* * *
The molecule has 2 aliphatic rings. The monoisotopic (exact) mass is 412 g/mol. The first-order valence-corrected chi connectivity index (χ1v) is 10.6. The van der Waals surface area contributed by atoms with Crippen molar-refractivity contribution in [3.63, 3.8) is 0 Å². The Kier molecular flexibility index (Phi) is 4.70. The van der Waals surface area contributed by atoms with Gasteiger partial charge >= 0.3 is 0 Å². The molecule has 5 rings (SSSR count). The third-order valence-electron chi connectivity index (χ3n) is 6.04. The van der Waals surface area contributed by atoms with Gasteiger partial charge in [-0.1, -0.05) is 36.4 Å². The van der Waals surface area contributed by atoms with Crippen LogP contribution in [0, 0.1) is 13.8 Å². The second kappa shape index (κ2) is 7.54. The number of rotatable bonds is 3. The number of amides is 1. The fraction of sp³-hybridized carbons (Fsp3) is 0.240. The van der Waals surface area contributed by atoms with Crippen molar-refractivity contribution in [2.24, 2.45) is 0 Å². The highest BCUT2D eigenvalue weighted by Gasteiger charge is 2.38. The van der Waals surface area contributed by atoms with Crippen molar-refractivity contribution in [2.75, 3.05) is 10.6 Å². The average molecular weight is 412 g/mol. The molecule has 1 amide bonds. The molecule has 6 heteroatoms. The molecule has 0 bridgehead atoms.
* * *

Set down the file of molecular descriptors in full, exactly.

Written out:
The molecule has 2 aliphatic rings. The monoisotopic (exact) mass is 412 g/mol. The first-order valence-corrected chi connectivity index (χ1v) is 10.6. The van der Waals surface area contributed by atoms with Crippen molar-refractivity contribution in [3.63, 3.8) is 0 Å². The Kier molecular flexibility index (Phi) is 4.70. The van der Waals surface area contributed by atoms with Gasteiger partial charge >= 0.3 is 0 Å². The molecule has 5 rings (SSSR count). The third-order valence-electron chi connectivity index (χ3n) is 6.04. The van der Waals surface area contributed by atoms with Gasteiger partial charge in [-0.1, -0.05) is 36.4 Å². The van der Waals surface area contributed by atoms with Crippen LogP contribution in [0, 0.1) is 13.8 Å². The second kappa shape index (κ2) is 7.54. The number of rotatable bonds is 3. The number of amides is 1. The fraction of sp³-hybridized carbons (Fsp3) is 0.240. The van der Waals surface area contributed by atoms with Crippen molar-refractivity contribution in [2.24, 2.45) is 0 Å². The highest BCUT2D eigenvalue weighted by Gasteiger charge is 2.38. The van der Waals surface area contributed by atoms with Crippen molar-refractivity contribution in [2.75, 3.05) is 10.6 Å². The average molecular weight is 412 g/mol. The molecule has 1 amide bonds. The molecule has 6 heteroatoms. The molecule has 0 bridgehead atoms.